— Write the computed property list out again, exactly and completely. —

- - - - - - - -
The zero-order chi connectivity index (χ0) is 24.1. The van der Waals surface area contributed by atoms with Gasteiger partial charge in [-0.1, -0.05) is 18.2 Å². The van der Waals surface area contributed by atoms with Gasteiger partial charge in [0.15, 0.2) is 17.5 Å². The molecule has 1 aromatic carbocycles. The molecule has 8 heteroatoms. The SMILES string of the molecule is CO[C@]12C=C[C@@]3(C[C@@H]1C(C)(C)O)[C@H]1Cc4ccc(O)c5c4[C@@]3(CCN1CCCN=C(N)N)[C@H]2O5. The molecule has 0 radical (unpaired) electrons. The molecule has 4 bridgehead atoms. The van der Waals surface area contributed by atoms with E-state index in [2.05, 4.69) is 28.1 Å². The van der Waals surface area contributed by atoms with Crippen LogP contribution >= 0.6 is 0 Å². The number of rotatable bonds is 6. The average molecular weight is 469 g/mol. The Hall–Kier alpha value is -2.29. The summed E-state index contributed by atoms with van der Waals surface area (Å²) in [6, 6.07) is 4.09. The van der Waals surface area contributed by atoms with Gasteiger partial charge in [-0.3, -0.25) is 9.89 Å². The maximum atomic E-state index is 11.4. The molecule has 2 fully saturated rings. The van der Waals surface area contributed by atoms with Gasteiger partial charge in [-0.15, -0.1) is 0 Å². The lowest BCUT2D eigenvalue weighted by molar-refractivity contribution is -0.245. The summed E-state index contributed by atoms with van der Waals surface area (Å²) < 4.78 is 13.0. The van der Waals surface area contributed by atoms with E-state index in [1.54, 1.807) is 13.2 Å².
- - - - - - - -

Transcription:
The zero-order chi connectivity index (χ0) is 24.1. The van der Waals surface area contributed by atoms with Gasteiger partial charge in [-0.1, -0.05) is 18.2 Å². The van der Waals surface area contributed by atoms with Gasteiger partial charge in [0.15, 0.2) is 17.5 Å². The molecule has 1 aromatic carbocycles. The molecule has 8 heteroatoms. The SMILES string of the molecule is CO[C@]12C=C[C@@]3(C[C@@H]1C(C)(C)O)[C@H]1Cc4ccc(O)c5c4[C@@]3(CCN1CCCN=C(N)N)[C@H]2O5. The molecule has 0 radical (unpaired) electrons. The molecule has 4 bridgehead atoms. The van der Waals surface area contributed by atoms with E-state index in [2.05, 4.69) is 28.1 Å². The van der Waals surface area contributed by atoms with Crippen LogP contribution >= 0.6 is 0 Å². The number of rotatable bonds is 6. The average molecular weight is 469 g/mol. The Hall–Kier alpha value is -2.29. The summed E-state index contributed by atoms with van der Waals surface area (Å²) in [6, 6.07) is 4.09. The van der Waals surface area contributed by atoms with Gasteiger partial charge in [-0.3, -0.25) is 9.89 Å². The maximum atomic E-state index is 11.4. The molecule has 2 fully saturated rings. The van der Waals surface area contributed by atoms with Gasteiger partial charge in [-0.15, -0.1) is 0 Å². The lowest BCUT2D eigenvalue weighted by molar-refractivity contribution is -0.245. The summed E-state index contributed by atoms with van der Waals surface area (Å²) < 4.78 is 13.0. The van der Waals surface area contributed by atoms with E-state index in [1.54, 1.807) is 13.2 Å².